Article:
Now that it’s June, the backyard is deepening into its summer hues. As I type this, a lone cottontail is hopping around the backyard, darting in and out of the irises and spiderwort. Earlier, I saw two cottontails side by side, intermittently eating and chasing one another: signs that we’ll have even more cottontails. In June, everything seems geared to continuance, rebirth, and renewal: the idea that things roll on.
In June, summer lures you into thinking that what you’re experiencing now will somehow last, that the sun will shine this way for ever. This time of year lulls us into trust and complacency, with the trials of winter seeming very far away. Who in June really believes that summer will ever end? The whole point of June is to relax and slip into trusting complacency and the languid assumption that the sun will continue to shine and the grass will continue to grow green.
At the beginning of A Week on the Concord and Merrimack Rivers, Thoreau lifts a line from the treaties Europeans made with Native Americans, in which their agreement was promised to last as long as rivers flow and grasses grow. We know from history that European treaties with Native Americans never lasted long; apparently rivers don’t flow forever nor does grass grow long. As poetic as this promise might sound, it is (after all) misleading. Rivers flow and grasses grow for only a season: in winter, rivers freeze and grasses die. The phrasing of these treaties, in other words, is strictly seasonal, an eternally ephemeral thing. Summertime treaties are couched in optimism, the season we make undying promises despite the fact that everything eventually ends.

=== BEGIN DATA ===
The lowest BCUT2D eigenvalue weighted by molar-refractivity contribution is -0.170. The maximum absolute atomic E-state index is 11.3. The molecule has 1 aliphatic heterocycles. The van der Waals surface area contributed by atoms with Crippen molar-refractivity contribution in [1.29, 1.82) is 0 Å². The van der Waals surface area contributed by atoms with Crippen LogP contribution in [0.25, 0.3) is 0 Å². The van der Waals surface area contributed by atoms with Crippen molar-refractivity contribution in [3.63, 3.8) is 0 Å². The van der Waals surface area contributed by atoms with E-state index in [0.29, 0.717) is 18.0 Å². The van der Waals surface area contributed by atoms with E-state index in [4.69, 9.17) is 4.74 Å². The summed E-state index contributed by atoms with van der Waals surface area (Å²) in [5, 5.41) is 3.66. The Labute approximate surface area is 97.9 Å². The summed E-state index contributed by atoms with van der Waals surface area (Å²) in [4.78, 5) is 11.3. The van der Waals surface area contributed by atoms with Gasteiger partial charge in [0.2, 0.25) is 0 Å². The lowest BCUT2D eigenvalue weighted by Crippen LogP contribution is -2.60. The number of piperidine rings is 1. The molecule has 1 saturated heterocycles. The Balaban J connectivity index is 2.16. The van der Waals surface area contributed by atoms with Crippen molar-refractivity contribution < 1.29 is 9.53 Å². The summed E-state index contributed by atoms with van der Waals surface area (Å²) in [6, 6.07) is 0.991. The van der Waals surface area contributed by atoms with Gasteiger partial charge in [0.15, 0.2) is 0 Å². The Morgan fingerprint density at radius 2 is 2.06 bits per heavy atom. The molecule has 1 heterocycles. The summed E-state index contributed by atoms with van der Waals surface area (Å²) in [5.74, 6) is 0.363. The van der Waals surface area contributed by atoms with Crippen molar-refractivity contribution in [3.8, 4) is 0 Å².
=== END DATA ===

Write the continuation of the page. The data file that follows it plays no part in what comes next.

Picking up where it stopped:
But it’s difficult to believe that in June: difficult to believe that the next crop of baby cottontails, still a sparkle in their parents’ brown, goat-like eyes, will someday themselves die. As I type these words on a hot June day, my bare feet browned from the sun, it’s difficult to believe that I too, eventually, will die.
In June, the Buddha’s teachings about suffering and impermanence seem misguided and even cruel: who would be heartless enough to ruin a day at the beach—nasty enough to rain on someone’s parade—by reminding them at the height of summer that these days don’t last? In summer, the days like sunlight stretch and linger long: these are the days we wish would never end because we don’t actually believe they can. June is the season of immortality, when nature pumps out life and humans make promises and plans as if there were no tomorrow: is it any accident that so many couples get married in June? In June, we dance and fiddle like grasshoppers, unable to conceive (in the midst of so much conception) that these happy days could ever end.
The secret to summer sweetness, however, is to cherish these days as precious: that is the intention behind the Buddha’s words. Buddha never intended to rain on anyone’s parade with his insistence that things are impermanent; instead, he wanted to remind us that parades are a passing thing. Don’t be fooled by a seemingly endless array of floats and bands and marchers, for this too finishes in finale. Keep your eyes open at every instant because every parade—and every parade watcher—eventually marches away.